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 Telling a Sales Success Story Using the 3R's Method

 Telling a Sales Success Story Using the 3R's Method | Public Relations & Social Media Insight | Scoop.it

One of the most important tools in any salesperson’s tool kit consist of success stories that demonstrate capabilities, build credibility, and move the prospect closer to signing on the bottom line. Here’s a template used to describe the three parts of the commonly told success story:


Via Jim Signorelli,Story-Lab
Jeff Domansky's insight:

Relate, Rescue and Resolve - The 3R's Found In Every Powerful Success Story. 

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Mark E. Deschaine, PhD's curator insight, March 21, 12:16 PM

Relate, Rescue and Resolve - The 3R's Found In Every Powerful Success Story. 

Miguel Paul Trijaud Calderón's curator insight, March 27, 6:48 PM

Relate, Rescue and Resolve - The 3R's Found In Every Powerful Success Story. 

Jim Signorelli,Story-Lab's curator insight, April 3, 2:50 PM

Relate, Rescue and Resolve - The 3R's Found In Every Powerful Success Story. 

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15-Second Films Taking Instagram By Storm

15-Second Films Taking Instagram By Storm | Public Relations & Social Media Insight | Scoop.it

Shield 5 is a captivating new thriller that follows a wrongfully accused man on the run, desperate to clear his name. It has a lot in common with shows like Homeland and 24, except for one tiny thing: Each episode is only 15 seconds long.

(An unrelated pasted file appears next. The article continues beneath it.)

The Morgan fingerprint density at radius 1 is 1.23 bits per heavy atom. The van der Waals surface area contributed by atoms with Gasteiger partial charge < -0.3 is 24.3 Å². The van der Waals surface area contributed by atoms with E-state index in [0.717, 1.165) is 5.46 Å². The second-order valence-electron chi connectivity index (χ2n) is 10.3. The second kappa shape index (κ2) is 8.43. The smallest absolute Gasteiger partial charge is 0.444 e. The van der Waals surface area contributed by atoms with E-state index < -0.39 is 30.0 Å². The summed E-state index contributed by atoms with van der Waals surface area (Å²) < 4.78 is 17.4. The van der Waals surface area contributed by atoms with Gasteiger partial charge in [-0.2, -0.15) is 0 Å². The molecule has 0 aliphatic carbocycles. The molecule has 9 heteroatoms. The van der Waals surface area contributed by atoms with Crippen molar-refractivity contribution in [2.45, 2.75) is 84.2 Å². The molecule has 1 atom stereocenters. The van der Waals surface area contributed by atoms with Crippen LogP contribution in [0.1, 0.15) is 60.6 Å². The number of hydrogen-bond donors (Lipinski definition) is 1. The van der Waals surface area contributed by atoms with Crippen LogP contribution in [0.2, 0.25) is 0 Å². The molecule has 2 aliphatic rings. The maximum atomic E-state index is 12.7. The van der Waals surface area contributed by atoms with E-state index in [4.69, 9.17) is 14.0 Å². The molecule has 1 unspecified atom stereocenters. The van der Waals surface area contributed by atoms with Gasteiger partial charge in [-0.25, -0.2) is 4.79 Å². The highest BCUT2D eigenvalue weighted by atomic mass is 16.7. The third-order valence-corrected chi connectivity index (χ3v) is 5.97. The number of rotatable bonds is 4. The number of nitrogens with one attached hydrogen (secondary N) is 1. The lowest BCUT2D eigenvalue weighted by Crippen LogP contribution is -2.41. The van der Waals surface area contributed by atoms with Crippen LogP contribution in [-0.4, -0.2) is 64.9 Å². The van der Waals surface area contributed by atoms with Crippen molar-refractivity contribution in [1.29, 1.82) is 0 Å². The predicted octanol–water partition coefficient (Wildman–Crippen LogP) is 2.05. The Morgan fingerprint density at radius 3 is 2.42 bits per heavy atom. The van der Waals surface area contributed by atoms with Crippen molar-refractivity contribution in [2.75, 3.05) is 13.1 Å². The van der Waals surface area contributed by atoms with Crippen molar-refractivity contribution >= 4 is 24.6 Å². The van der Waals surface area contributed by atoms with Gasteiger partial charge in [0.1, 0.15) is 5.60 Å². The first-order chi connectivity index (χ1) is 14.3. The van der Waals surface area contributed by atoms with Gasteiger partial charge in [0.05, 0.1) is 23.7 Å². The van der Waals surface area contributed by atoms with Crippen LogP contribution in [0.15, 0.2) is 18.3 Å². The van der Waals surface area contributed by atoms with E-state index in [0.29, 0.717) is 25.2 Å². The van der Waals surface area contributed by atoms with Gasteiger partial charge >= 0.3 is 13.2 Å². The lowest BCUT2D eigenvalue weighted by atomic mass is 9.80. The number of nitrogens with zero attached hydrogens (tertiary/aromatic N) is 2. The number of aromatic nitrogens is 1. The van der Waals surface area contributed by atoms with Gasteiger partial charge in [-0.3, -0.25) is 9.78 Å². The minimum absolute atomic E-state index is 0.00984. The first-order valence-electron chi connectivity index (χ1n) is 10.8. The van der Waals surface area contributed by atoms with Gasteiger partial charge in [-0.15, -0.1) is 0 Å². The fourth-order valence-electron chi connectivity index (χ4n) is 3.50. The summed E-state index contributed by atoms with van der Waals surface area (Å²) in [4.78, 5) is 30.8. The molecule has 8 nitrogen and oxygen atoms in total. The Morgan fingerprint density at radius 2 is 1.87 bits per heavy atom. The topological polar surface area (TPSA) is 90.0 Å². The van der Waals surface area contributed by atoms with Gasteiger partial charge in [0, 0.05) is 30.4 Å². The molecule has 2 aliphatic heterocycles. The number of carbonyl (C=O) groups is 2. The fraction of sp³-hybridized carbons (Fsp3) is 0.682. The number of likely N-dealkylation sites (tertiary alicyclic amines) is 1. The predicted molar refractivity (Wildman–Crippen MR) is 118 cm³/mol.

Shield 5 is a new dramatic and cinematic series being released on Instagram in installments, just one recent example of what is being labeled as "social cinema." It is the brainchild of British director Anthony Wilcox, who was looking for a quick project to work on while he finished developing a bigger feature. "I’ve done a few short things online as a director-for-hire, and the fast turnaround of those things excited me. I was looking for a way to do that, but telling my own story," Wilcox told Fast Company....

Jeff Domansky's insight:

Fascinating storytelling and video production debuting on Instagram as "social cinema" starts to grow.

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Content Sutra, Ep. 6: Con Men and the Dark Side of Storytelling

Content Sutra, Ep. 6: Con Men and the Dark Side of Storytelling | Public Relations & Social Media Insight | Scoop.it